For much of the past year I’ve been spending alot of time learning and experimenting with plant based dyes. What has really excited me has been learning about the colours that are within the landscape that I live in. This is so closely related to the Norfolk Horn project. I want the colours I use to be related to its place and its history. Before this I had only ever used acid dyes – I think I wrote about this in a very early post – like many I hadn’t used plant based dyes because I thought they were time consuming, not very light fast, drab and not particularly environmentally freindly when you look at the chemicals used as mordants and modifiers. Never say never. The Norfolk Horn project was the catalyst that got me thinking.
One of the classic books on the subject is A Dyers Manual by Jill Goodwin. Jill was incredibly knowledgeable and very well respected. Her book is a classic text on the subject. It was, and continues to be an inspiration to dyers since it was first published in 1982. It has been the one book that I have kept going back to. In particular the section on woad. Ian Howard of Woad -Inc recomended Jills work to me when I started my journey with woad. Sadly, Jill died in 2013 aged 95. Like many of us, whilst we will be very familiar with her through her writing we have no real idea about her. There is so little. So it was with some amazement that I stumbled across this little peice of tv gold on the East Anglian Film Archive :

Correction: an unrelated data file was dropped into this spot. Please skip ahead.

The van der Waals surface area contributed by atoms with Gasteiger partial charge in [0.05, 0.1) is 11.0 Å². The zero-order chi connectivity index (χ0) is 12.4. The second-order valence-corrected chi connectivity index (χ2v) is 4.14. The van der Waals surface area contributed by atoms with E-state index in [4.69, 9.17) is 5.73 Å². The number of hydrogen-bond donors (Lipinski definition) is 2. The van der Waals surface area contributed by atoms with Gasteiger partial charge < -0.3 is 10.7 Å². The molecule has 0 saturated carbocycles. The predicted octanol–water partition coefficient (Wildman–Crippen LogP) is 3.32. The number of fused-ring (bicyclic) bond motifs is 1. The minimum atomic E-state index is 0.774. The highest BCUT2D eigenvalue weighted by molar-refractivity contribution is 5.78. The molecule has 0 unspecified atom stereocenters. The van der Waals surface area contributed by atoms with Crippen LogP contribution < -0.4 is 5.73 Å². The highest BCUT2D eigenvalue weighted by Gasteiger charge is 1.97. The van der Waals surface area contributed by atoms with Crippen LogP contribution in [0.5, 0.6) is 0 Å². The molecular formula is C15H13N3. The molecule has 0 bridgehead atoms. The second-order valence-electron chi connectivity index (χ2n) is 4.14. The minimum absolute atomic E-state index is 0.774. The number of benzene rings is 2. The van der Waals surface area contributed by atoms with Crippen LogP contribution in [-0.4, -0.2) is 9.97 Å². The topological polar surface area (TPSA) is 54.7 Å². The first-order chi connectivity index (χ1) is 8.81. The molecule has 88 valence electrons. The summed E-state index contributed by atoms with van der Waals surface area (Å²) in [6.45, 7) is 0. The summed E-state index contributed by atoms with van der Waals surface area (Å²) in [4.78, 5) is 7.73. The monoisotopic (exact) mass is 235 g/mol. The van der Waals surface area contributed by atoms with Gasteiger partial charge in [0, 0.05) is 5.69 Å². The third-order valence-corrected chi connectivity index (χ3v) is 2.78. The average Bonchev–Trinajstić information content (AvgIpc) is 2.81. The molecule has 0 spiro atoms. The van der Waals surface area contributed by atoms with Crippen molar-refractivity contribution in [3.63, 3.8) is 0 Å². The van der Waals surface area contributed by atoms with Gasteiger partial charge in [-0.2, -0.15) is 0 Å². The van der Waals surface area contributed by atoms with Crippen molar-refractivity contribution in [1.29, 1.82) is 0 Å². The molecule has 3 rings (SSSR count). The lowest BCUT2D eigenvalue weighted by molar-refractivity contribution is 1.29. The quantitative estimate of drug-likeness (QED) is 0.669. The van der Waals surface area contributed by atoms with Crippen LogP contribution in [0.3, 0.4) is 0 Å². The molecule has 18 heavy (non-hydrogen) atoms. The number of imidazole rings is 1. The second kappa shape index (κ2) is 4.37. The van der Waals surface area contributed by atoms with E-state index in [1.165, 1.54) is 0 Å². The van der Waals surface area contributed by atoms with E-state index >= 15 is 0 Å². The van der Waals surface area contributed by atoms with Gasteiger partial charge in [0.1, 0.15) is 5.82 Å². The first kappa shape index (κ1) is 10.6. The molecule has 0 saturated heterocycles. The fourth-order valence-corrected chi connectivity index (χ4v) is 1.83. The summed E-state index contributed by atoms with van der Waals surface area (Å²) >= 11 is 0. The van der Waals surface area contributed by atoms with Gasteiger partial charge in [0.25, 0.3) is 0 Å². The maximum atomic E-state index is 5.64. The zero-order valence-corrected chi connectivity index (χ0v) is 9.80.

These are my first ever attempts at dying with natural dyes. I have to say I really like the results.
I’ve been feeling the first twitches of wanting to learn more about dyeing with natural dyes for a while but have resisted the urge. As if I don’t have enough to do. But its been creeping into my conciousness. On Sunday I went on a natural dyeing workshop with Janet Major and the Norfolk Smallholders training group.
For the workshop we had to bring along 60g pre-mordanted fibre and a plant dye bath of our own making. Of course I used Norfolk Horn. I had a 50g ball of Kentwell Halls 4-ply (gifted me by the lovely Erica Eckles) and some of my own hand spun lace weight.
I have been saving up onion skins all year and had accumulated quite a lot, about 500g of mostly white onion but also a few redskins and some garlic as well as the stalky plaits. This seemed to be the perfect opportunity to make use of them.
I’m not good at preparation – I’m working on it – I only started prepping for the workshop 3 days before. Ooops, supposed to soak dye material for a few days. Not enough time. I figured that if I made the skins into smaller bits a larger surface area would get more chance of getting the dye out in a shorter time. I blitzed them in the food processor with plenty of water. I put the chopped up mush in a slow cooker that I use for dyeing. Topping up with more water to the maximum fill level. Brought it to the boil and left to simmer for about an hour. I left it to cool overnight and strained off the liquid the following day. Smelt pleasantly of rhubarb.